Resources & links for managing invasive species
How to Report Invasive Species Using iMapInvasives:
Hemlock Woolly Adelgid:
The Hemlock Woolly Adelgid (HWA) is an invasive forest pest that is attacking our Eastern Hemlock Trees. It is an aphid-like insect pest that feeds on hemlock trees with a piercing-sucking mouthpart. Adelgids feed on hemlocks by inserting their straw-like mouthparts directly into the twig. During the fall and winter months, developing adelgids feed on young twig tissue, including starch reserves critical to the tree’s survival. The adelgid causes hemlock decline and mortality within 4-10 years of infestation in its northern range. HWA feeds throughout the fall, winter, and spring when the tree is actively transpiring. While HWA is actively feeding and developing, it begins to accumulate the wool that gives it its name.
The New York State Hemlock Initiative has a great website where you can learn more about the HWA and: blogs.cornell.edu/nyshemlockinitiative/
The Finger Lakes PRISM is another great organization with tons of information on HWA: fingerlakesinvasives.org/the-pervasive-invasive-hemlock-woolly-adelgid/
What You Can Do:
Use iMapInvasives to report HWA. This invasive species mapping tool is used by New York State Department of Environmental Conservation to plan management and prioritize HWA treatments in New York. Your contributions to the state invasives map improve our ability to conserve and protect hemlock resources. You can download the iMapInvasive app on your smartphone or tablet. www.nyimapinvasives.org/. You can also submit HWA findings on the NYS Hemlock Initiative Website.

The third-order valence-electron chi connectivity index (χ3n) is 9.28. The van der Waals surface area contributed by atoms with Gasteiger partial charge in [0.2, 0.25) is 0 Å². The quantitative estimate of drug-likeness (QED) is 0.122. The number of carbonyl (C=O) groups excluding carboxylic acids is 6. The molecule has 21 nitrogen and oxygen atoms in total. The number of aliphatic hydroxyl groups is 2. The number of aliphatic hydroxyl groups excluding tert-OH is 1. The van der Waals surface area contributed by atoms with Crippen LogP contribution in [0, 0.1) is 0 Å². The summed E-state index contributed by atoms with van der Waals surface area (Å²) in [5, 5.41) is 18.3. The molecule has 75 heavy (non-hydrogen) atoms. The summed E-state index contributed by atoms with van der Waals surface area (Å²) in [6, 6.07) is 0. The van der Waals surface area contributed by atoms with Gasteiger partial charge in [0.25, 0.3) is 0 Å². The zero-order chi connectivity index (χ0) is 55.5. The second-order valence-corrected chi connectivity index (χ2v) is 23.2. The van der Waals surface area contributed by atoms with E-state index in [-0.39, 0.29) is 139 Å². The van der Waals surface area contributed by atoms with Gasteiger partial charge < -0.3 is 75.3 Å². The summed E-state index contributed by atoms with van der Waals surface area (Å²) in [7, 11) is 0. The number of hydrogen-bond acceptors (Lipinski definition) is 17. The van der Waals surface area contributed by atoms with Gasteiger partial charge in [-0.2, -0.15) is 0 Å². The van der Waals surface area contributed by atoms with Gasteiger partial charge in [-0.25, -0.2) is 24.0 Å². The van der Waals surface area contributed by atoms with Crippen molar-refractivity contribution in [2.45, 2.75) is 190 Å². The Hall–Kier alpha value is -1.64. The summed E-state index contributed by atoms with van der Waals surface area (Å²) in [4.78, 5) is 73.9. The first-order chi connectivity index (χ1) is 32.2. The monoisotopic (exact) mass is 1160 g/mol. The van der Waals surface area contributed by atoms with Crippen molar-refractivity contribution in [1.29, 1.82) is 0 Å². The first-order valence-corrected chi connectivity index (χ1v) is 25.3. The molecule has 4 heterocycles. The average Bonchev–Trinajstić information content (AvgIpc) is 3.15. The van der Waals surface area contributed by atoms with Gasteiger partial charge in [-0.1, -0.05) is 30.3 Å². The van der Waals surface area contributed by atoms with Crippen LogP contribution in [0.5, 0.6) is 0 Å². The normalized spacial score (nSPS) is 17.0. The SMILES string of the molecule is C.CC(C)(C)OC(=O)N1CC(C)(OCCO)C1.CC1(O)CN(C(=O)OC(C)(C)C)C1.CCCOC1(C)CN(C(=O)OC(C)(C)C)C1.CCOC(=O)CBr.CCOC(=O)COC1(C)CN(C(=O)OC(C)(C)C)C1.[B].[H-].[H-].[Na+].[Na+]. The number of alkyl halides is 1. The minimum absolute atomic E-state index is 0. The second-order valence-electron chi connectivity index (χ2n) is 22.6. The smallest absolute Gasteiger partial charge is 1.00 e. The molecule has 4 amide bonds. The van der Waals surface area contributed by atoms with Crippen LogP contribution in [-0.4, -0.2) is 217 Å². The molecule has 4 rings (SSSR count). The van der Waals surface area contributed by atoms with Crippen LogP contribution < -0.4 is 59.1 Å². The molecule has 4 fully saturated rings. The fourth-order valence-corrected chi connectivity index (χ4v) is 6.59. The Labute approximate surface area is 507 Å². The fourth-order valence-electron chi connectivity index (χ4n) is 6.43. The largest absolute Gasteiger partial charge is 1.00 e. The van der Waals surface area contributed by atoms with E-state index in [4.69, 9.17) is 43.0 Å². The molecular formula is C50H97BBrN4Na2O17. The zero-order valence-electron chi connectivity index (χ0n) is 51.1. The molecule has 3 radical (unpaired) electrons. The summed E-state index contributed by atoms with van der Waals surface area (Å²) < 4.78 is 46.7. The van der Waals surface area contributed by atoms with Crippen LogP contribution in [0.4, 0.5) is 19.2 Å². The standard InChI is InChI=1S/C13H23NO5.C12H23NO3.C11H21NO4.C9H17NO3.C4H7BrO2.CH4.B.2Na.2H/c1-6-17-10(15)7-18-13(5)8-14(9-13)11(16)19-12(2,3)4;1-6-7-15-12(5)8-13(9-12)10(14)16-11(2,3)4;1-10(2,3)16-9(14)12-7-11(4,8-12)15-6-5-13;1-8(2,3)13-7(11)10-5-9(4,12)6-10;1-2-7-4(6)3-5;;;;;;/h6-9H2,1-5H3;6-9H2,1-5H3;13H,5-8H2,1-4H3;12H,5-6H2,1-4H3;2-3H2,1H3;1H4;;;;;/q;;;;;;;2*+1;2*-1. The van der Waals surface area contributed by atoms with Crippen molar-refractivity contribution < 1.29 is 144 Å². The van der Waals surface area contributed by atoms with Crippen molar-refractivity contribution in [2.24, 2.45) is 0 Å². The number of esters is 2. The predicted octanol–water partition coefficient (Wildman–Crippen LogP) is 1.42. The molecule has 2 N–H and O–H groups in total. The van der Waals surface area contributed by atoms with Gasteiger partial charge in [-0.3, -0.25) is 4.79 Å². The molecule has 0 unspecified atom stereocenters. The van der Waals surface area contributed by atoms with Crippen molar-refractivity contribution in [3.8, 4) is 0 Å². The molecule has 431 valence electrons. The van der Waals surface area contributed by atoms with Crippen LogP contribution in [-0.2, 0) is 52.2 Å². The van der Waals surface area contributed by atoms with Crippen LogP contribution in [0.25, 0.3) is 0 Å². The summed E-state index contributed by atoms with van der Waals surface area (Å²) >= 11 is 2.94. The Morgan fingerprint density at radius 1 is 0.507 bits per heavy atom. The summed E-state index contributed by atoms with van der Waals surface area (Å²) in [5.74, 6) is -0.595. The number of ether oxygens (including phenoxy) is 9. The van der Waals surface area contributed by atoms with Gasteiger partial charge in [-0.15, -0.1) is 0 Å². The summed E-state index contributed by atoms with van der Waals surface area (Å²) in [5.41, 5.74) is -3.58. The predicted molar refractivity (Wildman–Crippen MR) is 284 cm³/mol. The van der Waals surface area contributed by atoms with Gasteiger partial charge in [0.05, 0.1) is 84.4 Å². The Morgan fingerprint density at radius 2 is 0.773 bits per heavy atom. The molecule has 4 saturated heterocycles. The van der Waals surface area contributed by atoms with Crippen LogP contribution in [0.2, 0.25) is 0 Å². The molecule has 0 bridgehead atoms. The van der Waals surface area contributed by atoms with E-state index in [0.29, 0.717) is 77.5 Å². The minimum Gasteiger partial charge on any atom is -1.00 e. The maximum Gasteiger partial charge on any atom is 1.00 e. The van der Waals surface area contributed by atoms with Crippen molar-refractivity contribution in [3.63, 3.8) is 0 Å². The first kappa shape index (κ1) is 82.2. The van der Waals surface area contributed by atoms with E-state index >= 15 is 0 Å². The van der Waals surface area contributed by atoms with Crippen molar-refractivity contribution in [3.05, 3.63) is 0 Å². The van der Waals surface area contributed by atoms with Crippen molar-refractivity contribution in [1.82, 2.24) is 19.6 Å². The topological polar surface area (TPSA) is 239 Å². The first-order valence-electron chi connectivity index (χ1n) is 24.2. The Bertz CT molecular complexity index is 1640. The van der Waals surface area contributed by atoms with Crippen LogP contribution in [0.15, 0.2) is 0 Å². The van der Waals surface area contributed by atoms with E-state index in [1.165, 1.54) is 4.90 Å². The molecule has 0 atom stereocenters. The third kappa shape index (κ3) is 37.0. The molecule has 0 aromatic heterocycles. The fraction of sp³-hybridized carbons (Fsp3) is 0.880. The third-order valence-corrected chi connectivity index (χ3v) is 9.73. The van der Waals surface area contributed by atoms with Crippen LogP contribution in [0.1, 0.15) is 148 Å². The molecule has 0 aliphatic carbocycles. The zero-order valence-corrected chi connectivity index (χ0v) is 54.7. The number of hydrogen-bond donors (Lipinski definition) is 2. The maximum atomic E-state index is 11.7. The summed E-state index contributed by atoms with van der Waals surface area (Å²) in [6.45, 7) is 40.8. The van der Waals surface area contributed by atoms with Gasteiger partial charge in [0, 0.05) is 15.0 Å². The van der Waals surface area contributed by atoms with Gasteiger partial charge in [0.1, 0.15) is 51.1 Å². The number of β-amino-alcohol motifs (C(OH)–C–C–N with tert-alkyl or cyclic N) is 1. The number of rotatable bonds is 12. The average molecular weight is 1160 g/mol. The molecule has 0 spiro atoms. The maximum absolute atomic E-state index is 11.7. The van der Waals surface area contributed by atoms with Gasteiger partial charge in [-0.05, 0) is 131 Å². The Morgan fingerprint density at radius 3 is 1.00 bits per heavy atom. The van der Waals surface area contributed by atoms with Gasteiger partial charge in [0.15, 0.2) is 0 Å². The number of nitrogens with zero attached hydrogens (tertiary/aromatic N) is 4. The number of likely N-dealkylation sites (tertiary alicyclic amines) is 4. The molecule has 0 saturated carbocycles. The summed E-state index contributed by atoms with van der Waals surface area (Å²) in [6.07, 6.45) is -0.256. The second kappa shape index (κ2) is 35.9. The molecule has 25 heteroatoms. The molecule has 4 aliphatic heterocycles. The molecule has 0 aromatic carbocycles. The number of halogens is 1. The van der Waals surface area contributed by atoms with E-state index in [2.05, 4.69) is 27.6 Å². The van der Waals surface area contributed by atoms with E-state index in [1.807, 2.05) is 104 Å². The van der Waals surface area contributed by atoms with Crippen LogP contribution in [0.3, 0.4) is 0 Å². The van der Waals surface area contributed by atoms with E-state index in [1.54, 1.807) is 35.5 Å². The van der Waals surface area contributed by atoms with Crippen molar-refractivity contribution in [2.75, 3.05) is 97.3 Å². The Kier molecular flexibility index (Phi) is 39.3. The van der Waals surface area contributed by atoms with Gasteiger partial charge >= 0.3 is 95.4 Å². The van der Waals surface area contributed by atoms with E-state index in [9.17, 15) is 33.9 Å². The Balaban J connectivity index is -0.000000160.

Interested in chemical treatment to stop HWA? Click here for the New York State Certified Pesticide Applicator list. The best time to treat the trees is the spring and fall during the tree’s most active time.
Recording of February 9, 2021 HWA Training:
The gypsy moth (Lymantria dispar) is a non-native insect from France. Its caterpillar (larva) stage eats the leaves of a large variety of trees such as oak, maple, apple, crabapple, aspen, willow, birch, mountain ash, pine, spruce, and more.
For more information, visit the NYS DEC website at: www.dec.ny.gov/animals/83118.html
Lycorma delicatula, or Spotted Lanternfly (SLF), is an invasive plant hopper from Asia. In the United States, it was first found in Pennsylvania in 2014. Spotted Lanternfly has been found in New York State on Staten Island, Port Jervis, Sloatsburg, Orangeburg, and Ithaca. SLF threatens the agriculture and forestry industries, and is also a nuisance pest. The nymphs and adults feed on over 70 different plants with piercing sucking mouthparts. To read more about the Spotted Lanternfly, go to: agriculture.ny.gov/spottedlanternfly
Cornell's Integrated Pest Management website is another great resource: nysipm.cornell.edu/environment/invasive-species-exotic-pests/spotted-lanternfly/
If you think you have seen a spotted lanternfly, please report ASAP by clicking here. You will need information about the location of the find, and ideally, photographs of the pest.